Feeding the poor is not usually associated with the green environmental movement. In fact, a frequent lament is that low-income households cannot afford higher-priced organic items.
"Our food system is broken," says Lisa Richter, an Earthworks spokeswoman. "At the same time, people are craving to reconnect with the land, and to reconnect with their community.
"One of the big misconceptions about Earthworks is that we just grow food. We're trying to inspire food system change, to reach the root causes of hunger and poverty."
Volunteers from the neighborhood help out, including Youth Farm Stand students who receive lessons regarding what urban farmers describe as "sustainable agriculture." Eight neighborhood residents receive training stipends for regular work through the Earthworks/Capuchin Soup Kitchen partnership with the Gleaners Community Food Bank, and through the Southeast Michigan Equitable Agriculture Training program.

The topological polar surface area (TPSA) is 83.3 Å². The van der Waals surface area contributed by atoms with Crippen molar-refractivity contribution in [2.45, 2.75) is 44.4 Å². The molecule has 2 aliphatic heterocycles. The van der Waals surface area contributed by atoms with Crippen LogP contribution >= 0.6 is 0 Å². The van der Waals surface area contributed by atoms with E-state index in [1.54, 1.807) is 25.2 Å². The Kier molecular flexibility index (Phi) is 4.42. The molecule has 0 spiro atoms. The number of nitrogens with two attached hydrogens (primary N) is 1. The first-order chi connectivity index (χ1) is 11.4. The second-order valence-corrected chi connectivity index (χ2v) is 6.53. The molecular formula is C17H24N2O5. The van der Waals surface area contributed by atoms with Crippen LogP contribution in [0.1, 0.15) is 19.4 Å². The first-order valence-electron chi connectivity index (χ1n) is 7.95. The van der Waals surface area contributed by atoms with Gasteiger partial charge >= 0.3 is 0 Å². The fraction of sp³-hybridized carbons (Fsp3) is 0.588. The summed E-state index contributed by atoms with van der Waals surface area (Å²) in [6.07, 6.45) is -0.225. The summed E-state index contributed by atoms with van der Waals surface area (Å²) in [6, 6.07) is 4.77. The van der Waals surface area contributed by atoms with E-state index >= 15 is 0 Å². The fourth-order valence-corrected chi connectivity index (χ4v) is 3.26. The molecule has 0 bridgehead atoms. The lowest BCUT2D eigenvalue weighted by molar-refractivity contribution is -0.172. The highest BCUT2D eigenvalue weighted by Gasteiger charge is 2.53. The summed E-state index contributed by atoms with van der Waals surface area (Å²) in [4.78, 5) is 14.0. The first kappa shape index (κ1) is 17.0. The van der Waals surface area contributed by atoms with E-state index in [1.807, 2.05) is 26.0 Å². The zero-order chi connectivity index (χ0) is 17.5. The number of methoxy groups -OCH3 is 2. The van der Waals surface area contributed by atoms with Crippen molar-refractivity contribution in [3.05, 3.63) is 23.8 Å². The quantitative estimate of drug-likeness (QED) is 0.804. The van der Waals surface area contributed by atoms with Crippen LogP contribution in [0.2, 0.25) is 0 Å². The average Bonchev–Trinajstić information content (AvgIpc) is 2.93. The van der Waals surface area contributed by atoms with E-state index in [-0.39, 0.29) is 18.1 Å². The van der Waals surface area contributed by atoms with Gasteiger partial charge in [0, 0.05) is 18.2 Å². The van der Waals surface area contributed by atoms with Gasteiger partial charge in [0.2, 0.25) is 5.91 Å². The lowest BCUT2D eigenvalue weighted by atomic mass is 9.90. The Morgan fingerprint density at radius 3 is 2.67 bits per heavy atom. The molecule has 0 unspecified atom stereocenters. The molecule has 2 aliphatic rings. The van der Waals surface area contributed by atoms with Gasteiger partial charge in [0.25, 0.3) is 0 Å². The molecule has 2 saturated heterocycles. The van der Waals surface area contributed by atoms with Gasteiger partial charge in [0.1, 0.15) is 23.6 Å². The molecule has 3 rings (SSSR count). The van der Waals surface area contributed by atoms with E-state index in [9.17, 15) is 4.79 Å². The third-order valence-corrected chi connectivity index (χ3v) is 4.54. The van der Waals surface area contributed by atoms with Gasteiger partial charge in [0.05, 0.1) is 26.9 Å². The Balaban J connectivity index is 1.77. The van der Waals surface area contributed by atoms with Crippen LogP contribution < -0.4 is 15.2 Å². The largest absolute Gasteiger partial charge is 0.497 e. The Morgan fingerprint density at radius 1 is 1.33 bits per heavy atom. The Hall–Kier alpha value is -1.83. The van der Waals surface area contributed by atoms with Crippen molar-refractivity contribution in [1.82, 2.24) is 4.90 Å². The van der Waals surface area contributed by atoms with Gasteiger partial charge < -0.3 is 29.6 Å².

"It's an inspiration for us to show what is possible with small-scale agriculture, and through increasing accessibility to safe, healthy food," Richter says.
The Earthworks urban farm demonstates that green activists aren't just college students and young urban professionals. They can be found everywhere.
Capuchin Soup Kitchen was ahead of its time in 1998 when Earthworks was established. At the time, Detroit had about 60 community farm gardens. The number has exploded beyond 800, says Mayor Dave Bing. Bing says farm gardens can provide a three-way boost in food security, community spirit and economic development. Green-collar jobs most commonly are associated with alternative energy, bur urban farms also create employment potential.
"Earthworks has always been a labor of love, founded on the Franciscan vision of universal sister and brotherhood of all creation," states the Earthworks website. " We hope that this humble effort of love and desire to reconnect ourselves with the natural world we inhabit will remain part of the beacon of hope for all peoples and for all times."